Palimpsest Poetry – The Greys Court Challenge

At one time or another – whether on a school trip or the odd bank holiday weekend – lots of you have probably spent an afternoon mooching around a stately home, a sprawling estate or historic site. We’ve certainly done our fair share of staring up at galleries of formidable family portraits and wondering who can have possibly read all those shelves and shelves of leather-bound books…

It’s this sense of ‘living history’ that we’re  asking you to explore in this poetry challenge, and we’ve teamed up with our friends at the National Trust property Greys Court to bring you a brand new challenge all about memory and history – and what these mean to you.

One of five panels of sixteenth and seventeenth century Swiss stained glass on the Landing at Greys Court, Oxfordshire.
One of five panels of sixteenth and seventeenth century Swiss stained glass on the Landing at Greys Court. ©National Trust Images/John Hammond

The National Trust
National Trust historian Merlin Waterson gives us some background on the history of the Trust, and its role today:

The National Trust’s roots lie in the nineteenth century response to the impact of industrialization of the environment and on the quality of people’s lives. The first practical step was a letter of 1884 from the housing reformer Octavia Hill to the solicitor Robert Hunter, wanting to know if there was any legal way a garden in Deptford in London could be permanently preserved. Hunter replied that the legislation simply didn’t exist.

It set him thinking about how a public body might do that job, and he came up with the name, ‘National Trust’. It took 10 years to turn that idea into a reality. Right from the start, the idea brought together radical, socialist thinkers with key establishment figures, including traditional landowners and the Royal Family.

The National Trust’s three founders, Octavia Hill, Robert Hunter and Hardwicke Rawnsley, would be very comfortable in today’s Trust. They might be surprised by a council house in Liverpool or a great industrial museum, but they’d very quickly get the point – that all these places give inspiration, enlightenment, historical understanding and pleasure.

A Closer Look: Greys Court
Journalist Alison Dalby introduces us to the past owners and inhabitants of a famous National Trust property, Greys Court.

An Elizabethan courtier, an 18th century hell-raiser and a dedicated supporter of the Women’s Institute may seem an unlikely group. But they are among a cast of characters that brought life and colour to Greys Court, a National Trust property and one of Oxfordshire’s most historic mansions.

The first inhabitants at Greys Court were the De Grey family who had a 14th century medieval manor on the estate – but the current house was built in 1575 as a fashionable Elizabethan mansion of courtier and MP for Oxford, Sir Francis Knollys.

SIR FRANCIS KNOLLYS, (c1514-96), Lord Treasurer of the Household, English School, portrait, 1586, at Greys Court, Oxfordshire.

Francis Knollys was the man who rebuilt the mansion at Greys Court as it stands today in the 1570s, using materials from the original medieval buildings. He was extremely high in the Elizabethan Court and was married to Catherine Carey (the daughter of Mary Boleyn, and therefore cousin and some say half-sister to Elizabeth I).

By the 18th century, the house had been inherited by the Stapleton family who stayed for over two centuries. Greys Court was transformed, however, from 1937 into the home of Sir Felix and Lady Brunner and their four young sons. The family’s keepsakes and memorabilia now fill the comfortable rooms, telling a wealth of fascinating family stories: tales of the theatre, wartime evacuees, Christmas traditions, schooldays, Liberal politics, visits to Switzerland, afternoon teas. At Christmas, the room was adorned with holly and ivy from the garden and cards featuring robins would be displayed on the marble mantelpiece. After the Queen’s speech, the afternoon would be spent playing the piano and harp followed by Lady Brunner’s special Christmas cake washed down with China tea.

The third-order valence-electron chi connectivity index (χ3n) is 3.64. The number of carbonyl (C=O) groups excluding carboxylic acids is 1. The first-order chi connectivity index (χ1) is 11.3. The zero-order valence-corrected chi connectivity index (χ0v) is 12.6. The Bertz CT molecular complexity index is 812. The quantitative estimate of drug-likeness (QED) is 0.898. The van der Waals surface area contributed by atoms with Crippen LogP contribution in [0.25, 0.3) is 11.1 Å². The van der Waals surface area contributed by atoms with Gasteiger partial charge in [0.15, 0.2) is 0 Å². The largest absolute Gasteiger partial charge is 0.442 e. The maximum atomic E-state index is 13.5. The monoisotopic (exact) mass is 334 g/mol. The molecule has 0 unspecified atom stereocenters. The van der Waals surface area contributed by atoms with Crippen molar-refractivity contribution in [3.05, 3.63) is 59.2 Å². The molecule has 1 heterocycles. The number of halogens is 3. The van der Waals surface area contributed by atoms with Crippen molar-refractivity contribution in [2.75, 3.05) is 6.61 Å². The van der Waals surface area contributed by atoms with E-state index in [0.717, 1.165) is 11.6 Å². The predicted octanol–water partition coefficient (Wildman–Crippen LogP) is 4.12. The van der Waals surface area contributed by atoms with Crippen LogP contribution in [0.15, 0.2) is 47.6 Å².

The story of Greys Court through its objects

Sir Henry Irving, Victorian actor-manager at the Lyceum and the first actor to be knighted, was Lady Brunner’s grandfather. It sounds as though he was rather an imposing gentleman – his stage assistant at the Lyceum was the young Bram Stoker and it’s said that Irving inspired the character of Dracula!

 

Greys Court fireplace. ©National Trust/ Tim Hemming

This Tudor fireplace was only rediscovered in 1986, when builders accidentally knocked through the fake wall behind which it had been concealed for centuries. Originally the kitchen would have been the Tudor Entrance Hall, so this fireplace would likely have been a central social point within the house during the time of Francis Knollys.

A dolls’ house re-creation of a fictional Georgian mansion, inspired by Greys Court. ©National Trust/ Tim Hemming

This dolls’ house was made by a local lady for her children. She was initially inspired to create it after seeing a series of miniature rooms on display at Greys Court in the 1970s, and her dollhouse only came into the Greys collection a few years ago. It took her forty years to complete and she’s been very inventive with everyday objects (beads from broken jewellery for chandeliers, sliced cotton reels for the backs of the kitchen chairs, her grandmother’s handkerchief for bed hangings…)

Eighteenth century longcase clock. ©National Trust/ Tim Hemming

This longcase clock dates from 1730 and was created from oak by William Pearce of Tavistock. Its case depicts a Japanese town or village on the door panel, with a design of a pier on the base. The staff at Greys Court wind all the clocks throughout the mansion every single week – the chiming really re-creates the atmosphere of a lived in home!